BUSINESS & ECONOMY

A Jersey distillery is brewing hand sanitizer to fight the coronavirus

BY Raven Santana, Correspondent |

Claremont Distillery didn’t realize how lucky they were when Gov. Phil Murphy deemed all liquor stores and distilleries essential.

“We have sold limited amounts of alcohol in the past week and a half. We have a line out the door actually waiting for hand sanitizer,” said Claremont Distillery owner Tim Koether.

Tim says after figuring out that his Jersey distillery already had the ingredients, he switched from making distilled spirits to hand sanitizer free of charge.

“We start with 190 proof ethyl alcohol. We then add aloe juice, a concentrated aloe juice, that we add with water. We then will add xanthan gum and glycerin to give the product a little bit of viscosity. And then we just blend it all together and make sure that the final product is more than 70% alcohol,” the owner said.

“Literally, when we first started, we were hand-filling 12 ounce bottles with funnels. And we actually received a donation two days ago from a local company that makes shampoos and they provided us a machine that does it much more efficiently,” Tim added.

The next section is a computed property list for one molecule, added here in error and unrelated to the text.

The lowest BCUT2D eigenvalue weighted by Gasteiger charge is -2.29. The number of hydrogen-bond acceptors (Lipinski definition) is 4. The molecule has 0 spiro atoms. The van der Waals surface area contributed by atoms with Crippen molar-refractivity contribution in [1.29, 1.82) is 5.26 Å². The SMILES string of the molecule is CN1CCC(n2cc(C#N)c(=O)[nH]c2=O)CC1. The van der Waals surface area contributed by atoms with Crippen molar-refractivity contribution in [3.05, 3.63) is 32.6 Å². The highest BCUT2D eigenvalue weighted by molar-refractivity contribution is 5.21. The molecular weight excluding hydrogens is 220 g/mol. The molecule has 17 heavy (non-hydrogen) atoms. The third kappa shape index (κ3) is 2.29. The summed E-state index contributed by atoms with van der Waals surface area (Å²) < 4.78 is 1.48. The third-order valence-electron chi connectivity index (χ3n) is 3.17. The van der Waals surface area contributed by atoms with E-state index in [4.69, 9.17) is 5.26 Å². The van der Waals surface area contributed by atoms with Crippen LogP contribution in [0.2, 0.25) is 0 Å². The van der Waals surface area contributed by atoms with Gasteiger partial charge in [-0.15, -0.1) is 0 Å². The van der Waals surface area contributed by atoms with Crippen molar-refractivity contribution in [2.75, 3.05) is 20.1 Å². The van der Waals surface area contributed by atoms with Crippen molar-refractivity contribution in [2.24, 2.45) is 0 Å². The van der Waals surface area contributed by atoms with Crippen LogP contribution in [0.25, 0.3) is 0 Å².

“Now that we are using these smaller 4 ounce bottles, we are using the machine and it goes much faster. We do about 1,500 in an hour,” said daughter Anna Koether as she filled bottles using the machine.

“I actually gave our employees the day off today simply because we have been here for eight days straight — some days 18 to 20 hours a day. I actually think we went a 60 hour period where I had employees sleeping in the cars and sleeping on couches,” Tim said.

He says they have made over a thousand gallons of hand sanitizer that’s being distributed to local hospitals, first responders and even the public.

“We are basically providing all the local county OEMs with sanitizers that’s in 5 gallon pails. We’re giving them 50 gallons at a time, which they are distributing to their local police departments and first responders. As far as the general public, we start handing them out at 2 in the afternoon and we generally will have a line of people out there. Obviously we can’t accommodate everyone, but we try if we can to possibly get product to someone. I had a 75-year-old man in Rahway contact me, who is in heart failure, can’t leave his house and we made sure we got him some bottles yesterday,” Tim said.

He’s asking the public for donations. He also warns that no one should try making homemade hand sanitizer without the proper equipment.